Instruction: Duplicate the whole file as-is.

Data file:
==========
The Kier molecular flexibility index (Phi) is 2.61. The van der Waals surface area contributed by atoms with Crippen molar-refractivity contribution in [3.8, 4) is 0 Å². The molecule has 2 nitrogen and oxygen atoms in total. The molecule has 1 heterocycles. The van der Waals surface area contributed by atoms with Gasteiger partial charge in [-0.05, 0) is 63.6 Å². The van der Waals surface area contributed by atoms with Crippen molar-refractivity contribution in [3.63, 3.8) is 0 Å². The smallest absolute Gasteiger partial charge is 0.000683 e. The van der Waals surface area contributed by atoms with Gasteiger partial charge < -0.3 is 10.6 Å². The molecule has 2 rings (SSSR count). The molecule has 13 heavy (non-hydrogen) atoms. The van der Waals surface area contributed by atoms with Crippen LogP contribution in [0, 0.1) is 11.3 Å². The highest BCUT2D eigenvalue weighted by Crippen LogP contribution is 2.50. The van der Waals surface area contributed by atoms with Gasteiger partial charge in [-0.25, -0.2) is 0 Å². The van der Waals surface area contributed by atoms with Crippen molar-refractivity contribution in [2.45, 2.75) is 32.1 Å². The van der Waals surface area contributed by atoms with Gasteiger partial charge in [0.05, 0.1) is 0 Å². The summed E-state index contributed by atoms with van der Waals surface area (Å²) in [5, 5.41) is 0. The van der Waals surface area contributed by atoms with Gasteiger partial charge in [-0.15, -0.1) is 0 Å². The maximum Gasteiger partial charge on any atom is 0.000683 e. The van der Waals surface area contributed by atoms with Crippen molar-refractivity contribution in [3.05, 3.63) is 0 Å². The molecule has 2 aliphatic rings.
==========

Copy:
The Kier molecular flexibility index (Phi) is 2.61. The van der Waals surface area contributed by atoms with Crippen molar-refractivity contribution in [3.8, 4) is 0 Å². The molecule has 2 nitrogen and oxygen atoms in total. The molecule has 1 heterocycles. The van der Waals surface area contributed by atoms with Gasteiger partial charge in [-0.05, 0) is 63.6 Å². The van der Waals surface area contributed by atoms with Crippen molar-refractivity contribution in [3.63, 3.8) is 0 Å². The smallest absolute Gasteiger partial charge is 0.000683 e. The van der Waals surface area contributed by atoms with Gasteiger partial charge < -0.3 is 10.6 Å². The molecule has 2 rings (SSSR count). The molecule has 13 heavy (non-hydrogen) atoms. The van der Waals surface area contributed by atoms with Crippen LogP contribution in [0, 0.1) is 11.3 Å². The highest BCUT2D eigenvalue weighted by Crippen LogP contribution is 2.50. The van der Waals surface area contributed by atoms with Gasteiger partial charge in [-0.25, -0.2) is 0 Å². The van der Waals surface area contributed by atoms with Crippen molar-refractivity contribution in [2.45, 2.75) is 32.1 Å². The van der Waals surface area contributed by atoms with Gasteiger partial charge in [0.05, 0.1) is 0 Å². The summed E-state index contributed by atoms with van der Waals surface area (Å²) in [5, 5.41) is 0. The van der Waals surface area contributed by atoms with Gasteiger partial charge in [-0.15, -0.1) is 0 Å². The maximum Gasteiger partial charge on any atom is 0.000683 e. The van der Waals surface area contributed by atoms with Crippen molar-refractivity contribution in [3.05, 3.63) is 0 Å². The molecule has 2 aliphatic rings.